The Heart Failure Society of America's Guideline Committee updated its guidelines for cardiac resynchronization therapy (CRT), concluding that evidence supports the use of CRT in patients with less severe heart failure (HF) symptoms. The guideline update appeared in the February issue of the Journal of Cardiac Failure .
“The totality of the evidence supports the use of CRT in heart failure patients with reduced left ventricular ejection function (LVEF) across the spectrum of mild to severe symptoms,” senior author Randall C. Starling, MD, MPH, of the department of cardiovascular medicine at the Cleveland Clinic, said in a statement. “The evidence is most compelling among patients with an electrocardiogram QRS duration greater than or equal to 150 ms (normal being less than 100 ms).”
The authors noted that ample evidence supported the use of CRT in NYHA functional Class III and ambulatory Class IV patients at the time that the 2010 guideline update was under way but that clinical data had just begun to emerge for NYHA Class I and II patients. The authors undertook the task of examining recent clinical evidence in this patient group to re-evaluate CRT indications and provide more current guidance to physicians.
Their review included three randomized clinical trials of patients with less severe heart failure symptoms—REVERSE, MADIT-CRT and RAFT—and several meta-analyses. They highlighted a meta-analysis that showed a reduction in death and hospitalizations with CRT in patients with QRS duration greater than or equal to 150 ms, but no benefit with CRT in patients with QRS duration of less than 150 ms (Arch Intern Med 2011;171:1454-1462). The results informed their decision to incorporate the magnitude of QRS prolongation into clinical decisions involving CRT.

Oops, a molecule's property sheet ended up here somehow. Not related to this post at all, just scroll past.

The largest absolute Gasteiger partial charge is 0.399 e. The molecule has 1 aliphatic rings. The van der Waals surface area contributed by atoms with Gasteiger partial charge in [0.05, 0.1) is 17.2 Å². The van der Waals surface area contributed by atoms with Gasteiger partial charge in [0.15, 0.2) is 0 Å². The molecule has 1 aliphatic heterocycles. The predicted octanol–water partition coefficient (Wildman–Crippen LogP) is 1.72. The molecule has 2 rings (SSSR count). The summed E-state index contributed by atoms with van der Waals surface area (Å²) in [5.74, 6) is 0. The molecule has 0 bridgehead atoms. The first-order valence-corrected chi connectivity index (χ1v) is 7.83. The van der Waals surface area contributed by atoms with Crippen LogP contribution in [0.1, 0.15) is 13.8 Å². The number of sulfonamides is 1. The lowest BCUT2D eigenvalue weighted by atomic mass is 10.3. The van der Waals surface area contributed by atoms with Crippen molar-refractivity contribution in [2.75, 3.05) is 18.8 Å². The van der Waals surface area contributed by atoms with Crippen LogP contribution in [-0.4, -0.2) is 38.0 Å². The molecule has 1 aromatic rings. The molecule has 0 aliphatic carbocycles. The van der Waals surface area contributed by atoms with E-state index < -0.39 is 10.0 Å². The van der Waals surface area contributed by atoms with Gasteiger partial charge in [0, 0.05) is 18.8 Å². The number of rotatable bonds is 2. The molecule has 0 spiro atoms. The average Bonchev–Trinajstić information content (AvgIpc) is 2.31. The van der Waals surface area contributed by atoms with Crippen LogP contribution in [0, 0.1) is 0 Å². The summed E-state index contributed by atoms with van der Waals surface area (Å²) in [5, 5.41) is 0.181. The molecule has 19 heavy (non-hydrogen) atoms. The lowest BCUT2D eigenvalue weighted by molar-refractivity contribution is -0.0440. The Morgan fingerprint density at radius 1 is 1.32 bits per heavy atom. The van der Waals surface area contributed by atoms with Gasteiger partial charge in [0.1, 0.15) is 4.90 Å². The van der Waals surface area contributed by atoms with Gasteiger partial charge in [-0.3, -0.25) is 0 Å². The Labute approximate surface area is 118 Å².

Under their changes, they recommended CRT for patients in sinus rhythm with a widened QRS interval (greater or equal to 150 ms) that is not due to right bundle branch block who have LVEF of 35 percent or less and persistent NYHA functional Class II–III symptoms despite optimal medical therapy (strength of evidence A).
They wrote that CRT may be considered for:
- Ambulatory NYHA functional Class IV patients with QRS equal or less than 150 ms and LVEF of 35 percent or less despite optimal medical therapy (strength of evidence B);
- NYHA functional Class II to ambulatory Class IV patients with a QRS greater or equal to 120 ms but less than to 150 ms and LVEF of 35 percent or less despite optimal medical therapy (strength of evidence B); and
- NYHA functional Class II-III atrial fibrillation patients with QRS greater or equal to 120 ms, and LVEF of 35 percent or less despite optimal medical therapy (strength of evidence B).
Starling and colleagues pointed out that there remain several gaps in the evidence that some ongoing trials may fill, requiring more modifications of the recommendations. They listed optimal patient selection as a pressing need. “Current patient selection is based on clinical trial eligibility criteria and findings from subgroup analyses, but identification of patients who will and will not respond to CRT needs to be further refined by rigorous scientific data,” they wrote.
They added that the clinical benefits in QRS durations between 120 ms and 150 ms remain unclear, along with QRS morphology, lead placement, degree of myocardial scarring and the best approach to evaluating dyssynchrony. They concluded with recommendations for strengthening CRT research.
The CRT guideline update is available here.